The world has changed since “The Avengers.” You can’t have Norse gods falling to Earth and aliens invading New York City through a wormhole without fundamentally altering at least a few preconceived notions about how the universe works. “Iron Man 3” is the story of how these changes have impacted one man, only this particular man happens to be millionaire playboy, maverick inventor, and key member of the Avengers, Tony Stark.
More than most movie superheroes, Stark, and by extension Iron Man, truly belongs to Robert Downey Jr. Hugh Jackman and Wolverine are a definite runner up, but there’s serious distance between first and second place. There’s such a level of connectivity between actor and character at this point that it’s damn near impossible to look at one and not think of the other. And like the first two films, Downey Jr. carries the load here. Everyone else—both heroes and villains—exist primarily as sounding boards for Stark’s near stream of consciousness quips and quick banter. Hell, there are times when he plays both sides of a conversation just to have someone to argue with who can keep up.
After the events in New York, which everyone watched unfold in real time on live television, Stark has gone to a dark place. He isn’t sleeping, there’s an ever-increasing distance between himself and Pepper Potts (Gwyneth Paltrow), and all he can do to take his mind off of what happened is to endlessly tinker in his basement lab/workshop. By the time we get to “Iron Man 3,” he’s up to the 42nd incarnation of his armor. The implication is that he has PTSD, though the script, by director Shane Black and Drew Pearce, skirts around explicitly stating his ailment. However, when a nightmare causes him to call one of his suits remotely, and it attacks Pepper in bed, the situation is obvious.
This set up is good way to keep the movie connected to overarching Marvel mythology, while still allowing them to tell a stand-alone story. You get glimpses of how the larger world is reacting to New York—for instance War Machine has been rebranded as the Iron Patriot, because it tested well with focus groups—but in the end this is the story of one man going through hell, having everything he cares about endangered, and coping with things he thought were impossible. Going through a wormhole and fighting aliens in the streets of Manhattan will do that to a guy.
Enter the Mandarin (Ben Kingsley), a vicious, Bin Laden style guerilla terrorist with a flair for the dramatic, bent on teaching America a series of explosive lessons. Initially Stark has better things to worry about, namely himself, and leaves dealing with the Mandarin to those in official government channels. That is, until the attacks touch home, and he issues a very public statement calling for “a little good old fashioned revenge.” His pride, his hubris, ultimately sends him headlong into even darker territory.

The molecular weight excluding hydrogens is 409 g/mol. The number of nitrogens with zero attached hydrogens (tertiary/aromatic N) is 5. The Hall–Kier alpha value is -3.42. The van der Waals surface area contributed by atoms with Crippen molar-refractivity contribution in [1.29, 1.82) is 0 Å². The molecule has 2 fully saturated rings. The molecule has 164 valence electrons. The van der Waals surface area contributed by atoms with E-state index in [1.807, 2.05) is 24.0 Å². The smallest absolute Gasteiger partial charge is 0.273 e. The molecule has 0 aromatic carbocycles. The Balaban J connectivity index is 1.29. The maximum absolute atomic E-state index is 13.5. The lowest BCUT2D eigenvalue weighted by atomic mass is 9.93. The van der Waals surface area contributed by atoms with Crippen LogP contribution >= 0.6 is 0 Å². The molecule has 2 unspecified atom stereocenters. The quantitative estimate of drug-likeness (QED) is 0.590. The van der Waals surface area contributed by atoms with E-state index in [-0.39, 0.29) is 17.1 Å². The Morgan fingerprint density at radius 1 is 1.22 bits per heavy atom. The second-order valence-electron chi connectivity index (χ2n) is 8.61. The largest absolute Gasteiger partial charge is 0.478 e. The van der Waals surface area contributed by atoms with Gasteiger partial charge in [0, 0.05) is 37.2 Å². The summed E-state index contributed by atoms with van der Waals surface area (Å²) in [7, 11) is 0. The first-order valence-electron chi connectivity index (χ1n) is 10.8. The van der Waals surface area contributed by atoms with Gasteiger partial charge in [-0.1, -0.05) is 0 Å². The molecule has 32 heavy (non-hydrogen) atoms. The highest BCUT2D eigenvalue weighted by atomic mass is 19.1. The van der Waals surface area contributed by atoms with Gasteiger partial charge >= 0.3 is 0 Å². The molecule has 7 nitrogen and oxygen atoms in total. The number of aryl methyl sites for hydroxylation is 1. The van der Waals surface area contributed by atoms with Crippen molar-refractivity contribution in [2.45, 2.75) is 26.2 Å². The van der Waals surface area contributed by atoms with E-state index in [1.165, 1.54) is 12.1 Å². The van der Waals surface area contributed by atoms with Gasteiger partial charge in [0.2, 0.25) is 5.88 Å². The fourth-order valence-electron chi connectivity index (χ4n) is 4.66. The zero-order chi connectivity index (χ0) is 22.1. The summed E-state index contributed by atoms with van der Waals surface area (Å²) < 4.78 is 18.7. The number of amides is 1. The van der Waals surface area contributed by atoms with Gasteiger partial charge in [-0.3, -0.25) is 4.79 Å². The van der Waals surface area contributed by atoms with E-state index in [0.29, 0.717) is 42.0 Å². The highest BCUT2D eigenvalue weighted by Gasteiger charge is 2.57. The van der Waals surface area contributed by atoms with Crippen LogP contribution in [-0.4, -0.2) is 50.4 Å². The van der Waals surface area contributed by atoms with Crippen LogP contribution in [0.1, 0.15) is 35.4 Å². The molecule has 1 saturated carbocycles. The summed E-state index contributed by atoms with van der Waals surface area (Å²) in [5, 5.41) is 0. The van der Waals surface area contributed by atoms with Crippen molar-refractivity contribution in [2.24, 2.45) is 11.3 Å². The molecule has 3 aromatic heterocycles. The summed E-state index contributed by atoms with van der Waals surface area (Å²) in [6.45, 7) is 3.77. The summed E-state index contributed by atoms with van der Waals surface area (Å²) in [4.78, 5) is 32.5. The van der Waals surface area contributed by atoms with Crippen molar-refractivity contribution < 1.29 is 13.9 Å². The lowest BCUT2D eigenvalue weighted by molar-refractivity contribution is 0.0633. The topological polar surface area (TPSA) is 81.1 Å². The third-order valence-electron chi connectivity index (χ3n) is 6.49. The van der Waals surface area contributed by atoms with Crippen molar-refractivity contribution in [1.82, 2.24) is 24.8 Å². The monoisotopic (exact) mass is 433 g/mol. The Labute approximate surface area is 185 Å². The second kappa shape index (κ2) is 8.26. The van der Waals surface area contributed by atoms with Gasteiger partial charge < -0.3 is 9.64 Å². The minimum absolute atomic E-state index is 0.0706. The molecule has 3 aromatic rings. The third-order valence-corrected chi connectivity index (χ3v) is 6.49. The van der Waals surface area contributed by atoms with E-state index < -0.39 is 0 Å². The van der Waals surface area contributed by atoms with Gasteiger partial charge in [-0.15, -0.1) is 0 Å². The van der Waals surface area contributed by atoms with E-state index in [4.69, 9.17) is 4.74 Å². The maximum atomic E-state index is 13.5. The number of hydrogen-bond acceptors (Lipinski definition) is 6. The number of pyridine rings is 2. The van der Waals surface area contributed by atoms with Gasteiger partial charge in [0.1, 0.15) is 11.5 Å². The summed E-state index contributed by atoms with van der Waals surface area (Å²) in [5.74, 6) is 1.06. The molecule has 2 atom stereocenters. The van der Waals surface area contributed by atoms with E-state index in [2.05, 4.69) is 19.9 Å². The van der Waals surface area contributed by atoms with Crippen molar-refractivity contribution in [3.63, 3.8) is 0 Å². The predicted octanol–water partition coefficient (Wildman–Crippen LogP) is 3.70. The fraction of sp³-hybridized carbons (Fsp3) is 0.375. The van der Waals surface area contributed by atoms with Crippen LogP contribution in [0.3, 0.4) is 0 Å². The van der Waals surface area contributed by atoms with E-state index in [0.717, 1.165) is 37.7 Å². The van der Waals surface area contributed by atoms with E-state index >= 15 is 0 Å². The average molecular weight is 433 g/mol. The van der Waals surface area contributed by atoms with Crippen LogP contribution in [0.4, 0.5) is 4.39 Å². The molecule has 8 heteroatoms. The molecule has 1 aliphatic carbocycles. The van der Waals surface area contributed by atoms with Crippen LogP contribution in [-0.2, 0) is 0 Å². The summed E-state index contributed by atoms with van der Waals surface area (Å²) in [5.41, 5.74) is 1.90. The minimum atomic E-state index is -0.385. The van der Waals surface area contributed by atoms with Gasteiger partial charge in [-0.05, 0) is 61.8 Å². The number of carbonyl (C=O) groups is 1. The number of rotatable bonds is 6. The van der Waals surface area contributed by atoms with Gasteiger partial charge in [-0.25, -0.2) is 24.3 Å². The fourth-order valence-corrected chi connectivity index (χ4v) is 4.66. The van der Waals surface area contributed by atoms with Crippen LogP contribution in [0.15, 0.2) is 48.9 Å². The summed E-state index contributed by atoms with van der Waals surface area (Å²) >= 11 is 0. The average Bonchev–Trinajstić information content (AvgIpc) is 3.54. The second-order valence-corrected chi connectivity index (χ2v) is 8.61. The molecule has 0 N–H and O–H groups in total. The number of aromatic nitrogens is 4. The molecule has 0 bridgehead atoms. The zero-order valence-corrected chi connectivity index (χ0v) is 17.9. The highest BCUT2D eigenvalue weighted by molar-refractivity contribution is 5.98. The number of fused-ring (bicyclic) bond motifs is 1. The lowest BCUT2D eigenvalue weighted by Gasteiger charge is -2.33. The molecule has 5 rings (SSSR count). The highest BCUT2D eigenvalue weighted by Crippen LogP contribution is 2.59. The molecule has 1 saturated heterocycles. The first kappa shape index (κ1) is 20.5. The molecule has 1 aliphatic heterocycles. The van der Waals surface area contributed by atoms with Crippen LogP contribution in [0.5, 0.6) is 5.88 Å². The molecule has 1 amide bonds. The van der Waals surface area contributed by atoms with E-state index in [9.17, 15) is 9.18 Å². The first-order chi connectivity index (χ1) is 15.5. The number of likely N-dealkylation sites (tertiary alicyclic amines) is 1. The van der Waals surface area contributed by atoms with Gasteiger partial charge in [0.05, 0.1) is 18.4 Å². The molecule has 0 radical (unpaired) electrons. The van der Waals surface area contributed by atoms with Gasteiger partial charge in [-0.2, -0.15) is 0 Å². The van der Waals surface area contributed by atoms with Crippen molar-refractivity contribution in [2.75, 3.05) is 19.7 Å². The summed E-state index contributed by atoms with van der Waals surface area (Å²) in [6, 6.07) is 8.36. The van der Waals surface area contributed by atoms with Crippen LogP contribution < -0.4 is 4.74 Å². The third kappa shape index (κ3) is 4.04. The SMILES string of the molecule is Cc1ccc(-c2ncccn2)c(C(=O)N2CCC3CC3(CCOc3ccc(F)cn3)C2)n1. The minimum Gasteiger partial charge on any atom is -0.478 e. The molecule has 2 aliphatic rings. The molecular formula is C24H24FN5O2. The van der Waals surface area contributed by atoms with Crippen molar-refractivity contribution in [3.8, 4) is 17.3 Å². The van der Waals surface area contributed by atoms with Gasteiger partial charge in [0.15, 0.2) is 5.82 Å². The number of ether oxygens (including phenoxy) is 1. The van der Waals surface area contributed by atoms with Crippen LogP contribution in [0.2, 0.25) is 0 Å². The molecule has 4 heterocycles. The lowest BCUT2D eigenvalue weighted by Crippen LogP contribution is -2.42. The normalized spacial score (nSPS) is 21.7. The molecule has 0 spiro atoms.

“Iron Man 3” is as much fun as the previous installments, maybe more. Action and banter propel the entire film forward—at one point Iron Man shoots down a helicopter with a piano—and there’s a bleak, grim center to the glossy, candy shell that provides added depth. Guy Pearce does a nice turn as rival scientist Dr. Aldrich Killian, the mind behind the gene-altering Extremis. Don Cheadle’s Colonel James Rhodes is back for more snappy repartee with Stark, and a turn at the controls of the Iron Patriot. And Tony even gets a smartass kid sidekick for a while—a kid that he calls a pussy because his dad abandoned him.
One of the primary themes of the movie is the idea of a pure goal being corrupted. Everyone starts out with lofty aims of changing the world, but over time those ideals shift and morph into something unrecognizable and contemptible. Compromise, pride, greed, lust for power, and similar external influences grab hold and twist what was once clean and good into something sinister. On the surface this goal is pure science used for nefarious means, but you can step back and expand the parameters of the metaphor to include individuals, political ideals, and even entire nations.
At the beginning, and popping up at a couple of times throughout “Iron Man 3,” you get Tony Stark’s voiceover narration. Ultimately this makes sense, and pays off like a long con, but most of the time it’s awkward and feels out of place. You don’t know why it is necessary, or who he’s talking to, and it doesn’t tell you anything you don’t glean from the rest of the movie. It even removes a little bit of the tension because he’s relaying his story after the fact, so you know he makes it through his adventure alive. You never really expect him to fail, and you don’t know what other potential tragedies have befallen him along the way, but knowing that dulls the edge just a bit.
My only other knock is that at times “Iron Man 3” toes the line of being too gimmicky, of Tony Stark having too many neat toys that just happen to be perfect for each moment. Of course he has a tool designed specifically for every situation. You worry that he’s going to become a caricature of himself, but he’s already a larger than life figure, so that isn’t much of a problem. To be honest, these are very, very mild concerns, and shouldn’t impact your enjoyment of the movie. These are nitpicky things, and I’m just looking for something to be critical of.
Certainly if we dissect the film, especially coming from a comic book perspective, we could find all sorts of things to quibble with, but as a movie, “Iron Man 3” is fantastic, and a worthy follow up to “The Avengers.” With a super-fast pace, great characters and performances, and more high-tech action than you can shake a stick at, it’s difficult to imagine many other summer blockbusters living up to “Iron Man 3.” We’re talking about a movie that made more than $200 million before ever landing on US shores, and this is nice step in Marvel’s ongoing bid for cinematic world domination.
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